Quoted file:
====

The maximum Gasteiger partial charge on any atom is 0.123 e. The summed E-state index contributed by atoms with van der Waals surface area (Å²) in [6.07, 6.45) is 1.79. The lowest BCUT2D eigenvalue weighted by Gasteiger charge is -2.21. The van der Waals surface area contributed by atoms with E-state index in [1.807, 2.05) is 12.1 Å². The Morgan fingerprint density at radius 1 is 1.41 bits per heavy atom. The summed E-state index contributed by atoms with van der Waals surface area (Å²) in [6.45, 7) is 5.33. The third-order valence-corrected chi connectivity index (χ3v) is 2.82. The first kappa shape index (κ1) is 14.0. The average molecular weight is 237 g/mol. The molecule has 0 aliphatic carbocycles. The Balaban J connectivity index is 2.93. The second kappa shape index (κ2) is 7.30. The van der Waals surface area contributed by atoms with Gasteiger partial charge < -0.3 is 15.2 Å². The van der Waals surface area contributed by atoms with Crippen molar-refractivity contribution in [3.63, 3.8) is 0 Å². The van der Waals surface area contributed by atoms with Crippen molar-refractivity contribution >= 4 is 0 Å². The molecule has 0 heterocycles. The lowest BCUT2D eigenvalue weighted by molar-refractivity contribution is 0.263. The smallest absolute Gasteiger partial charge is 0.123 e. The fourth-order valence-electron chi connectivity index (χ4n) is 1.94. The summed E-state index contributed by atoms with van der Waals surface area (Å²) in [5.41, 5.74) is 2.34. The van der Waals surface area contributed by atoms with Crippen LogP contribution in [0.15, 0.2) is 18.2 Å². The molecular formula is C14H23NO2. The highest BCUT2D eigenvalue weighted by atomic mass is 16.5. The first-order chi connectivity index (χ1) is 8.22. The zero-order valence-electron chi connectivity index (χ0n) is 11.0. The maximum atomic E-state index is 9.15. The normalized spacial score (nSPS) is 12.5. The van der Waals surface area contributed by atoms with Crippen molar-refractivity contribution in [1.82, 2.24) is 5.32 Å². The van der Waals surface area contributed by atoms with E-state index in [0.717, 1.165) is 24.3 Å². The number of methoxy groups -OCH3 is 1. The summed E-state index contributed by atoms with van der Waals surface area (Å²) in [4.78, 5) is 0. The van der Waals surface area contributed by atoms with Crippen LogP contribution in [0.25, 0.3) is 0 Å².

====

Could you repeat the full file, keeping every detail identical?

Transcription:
The maximum Gasteiger partial charge on any atom is 0.123 e. The summed E-state index contributed by atoms with van der Waals surface area (Å²) in [6.07, 6.45) is 1.79. The lowest BCUT2D eigenvalue weighted by Gasteiger charge is -2.21. The van der Waals surface area contributed by atoms with E-state index in [1.807, 2.05) is 12.1 Å². The Morgan fingerprint density at radius 1 is 1.41 bits per heavy atom. The summed E-state index contributed by atoms with van der Waals surface area (Å²) in [6.45, 7) is 5.33. The third-order valence-corrected chi connectivity index (χ3v) is 2.82. The first kappa shape index (κ1) is 14.0. The average molecular weight is 237 g/mol. The molecule has 0 aliphatic carbocycles. The Balaban J connectivity index is 2.93. The second kappa shape index (κ2) is 7.30. The van der Waals surface area contributed by atoms with Gasteiger partial charge < -0.3 is 15.2 Å². The van der Waals surface area contributed by atoms with Crippen molar-refractivity contribution in [3.63, 3.8) is 0 Å². The van der Waals surface area contributed by atoms with Crippen molar-refractivity contribution >= 4 is 0 Å². The molecule has 0 heterocycles. The lowest BCUT2D eigenvalue weighted by molar-refractivity contribution is 0.263. The smallest absolute Gasteiger partial charge is 0.123 e. The fourth-order valence-electron chi connectivity index (χ4n) is 1.94. The summed E-state index contributed by atoms with van der Waals surface area (Å²) in [5.41, 5.74) is 2.34. The van der Waals surface area contributed by atoms with Crippen LogP contribution in [0.15, 0.2) is 18.2 Å². The molecular formula is C14H23NO2. The highest BCUT2D eigenvalue weighted by atomic mass is 16.5. The first-order chi connectivity index (χ1) is 8.22. The zero-order valence-electron chi connectivity index (χ0n) is 11.0. The maximum atomic E-state index is 9.15. The normalized spacial score (nSPS) is 12.5. The van der Waals surface area contributed by atoms with Crippen molar-refractivity contribution in [1.82, 2.24) is 5.32 Å². The van der Waals surface area contributed by atoms with E-state index in [0.717, 1.165) is 24.3 Å². The number of methoxy groups -OCH3 is 1. The summed E-state index contributed by atoms with van der Waals surface area (Å²) in [4.78, 5) is 0. The van der Waals surface area contributed by atoms with Crippen LogP contribution in [0.25, 0.3) is 0 Å².